It’s a pattern that teachers and school administrators are seeing emerge in many communities, as some states have seen drastic spikes in the number of foster care entrances in recent years. Around the country, the number of kids in foster care increased by about 10 percent from 2012 to 2016. At the same time, the number of children being removed from their homes because of parental drug use has also increased, according to data from the Adoption and Foster Care Analysis and Reporting System.
And in many places, teachers like Cruey are on the front line of this crisis, working to counteract the effects this trauma has on students’ lives.
For this story, HuffPost/Hechinger Report spent several days shadowing Cruey at his school at the end of the last school year. The time spent showed that teachers, just as much as medical professionals and addiction counselors, serve as first responders to the opioid crisis. Cruey’s story is unique ― in a particular area where rates of addiction and poverty are high ― but it’s also representative of what teachers are experiencing in many communities.
Only 58 percent of children involved in the foster care system finish high school by 19, compared with 87 percent of the general population. Helping deeply traumatized students to succeed in school can be a tough battle.
A Cycle Of Crisis
War was once a center for coal production ― a town where “everybody worked” ― but it spiraled downward as the industry declined.. By 1990, the population in McDowell had fallen to about 35,000 people after a high of nearly 100,000 in 1950.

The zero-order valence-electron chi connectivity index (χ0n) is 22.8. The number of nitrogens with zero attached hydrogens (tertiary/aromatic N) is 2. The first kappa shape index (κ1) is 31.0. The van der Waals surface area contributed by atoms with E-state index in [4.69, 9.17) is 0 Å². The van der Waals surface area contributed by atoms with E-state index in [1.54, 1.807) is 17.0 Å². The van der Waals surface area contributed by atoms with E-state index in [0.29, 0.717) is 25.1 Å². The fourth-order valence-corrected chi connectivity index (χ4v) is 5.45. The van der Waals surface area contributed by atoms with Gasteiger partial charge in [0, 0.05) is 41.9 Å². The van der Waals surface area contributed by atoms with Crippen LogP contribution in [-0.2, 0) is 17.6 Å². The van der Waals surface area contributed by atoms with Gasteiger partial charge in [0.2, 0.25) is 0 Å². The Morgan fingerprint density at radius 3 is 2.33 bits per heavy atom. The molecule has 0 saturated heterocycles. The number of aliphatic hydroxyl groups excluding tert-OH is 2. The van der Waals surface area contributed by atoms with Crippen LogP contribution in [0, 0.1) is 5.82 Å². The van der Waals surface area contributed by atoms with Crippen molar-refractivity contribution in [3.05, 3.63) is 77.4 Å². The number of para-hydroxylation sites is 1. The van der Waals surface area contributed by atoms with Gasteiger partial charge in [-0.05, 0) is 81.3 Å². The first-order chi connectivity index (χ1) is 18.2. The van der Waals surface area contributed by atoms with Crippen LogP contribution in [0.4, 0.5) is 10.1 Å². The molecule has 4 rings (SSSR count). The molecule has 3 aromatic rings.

For schools in the area, this means frequent visits from the Department of Child Protective Services and an abnormally small number of students who live with mom and dad, Cruey said. It also means having students at the center of a crisis that they did nothing to help create. It means high rates of students in special education ― about 40 percent of middle school students have individualized education plans ― a phenomenon Cruey attributes, in part, to the high rates of pregnant mothers on drugs.
On the outside, Southside K-8 school is almost idyllic. Plush mountains surround the recently renovated building, there’s a new jungle gym where young kids swing around and an impressive green football field sits nearby.
But upon closer inspection, the subtle contours of the opioid crisis are undeniably present.
The football field, once a source of community pride, previously served as a place where student-athletes and local coaches could ascend to the status of community legends. It’s where Homer Hickam, famed NASA engineer portrayed in the movie “October Sky,” tried his hand at sports before moving on to rocket science. It was previously attached to Big Creek High School.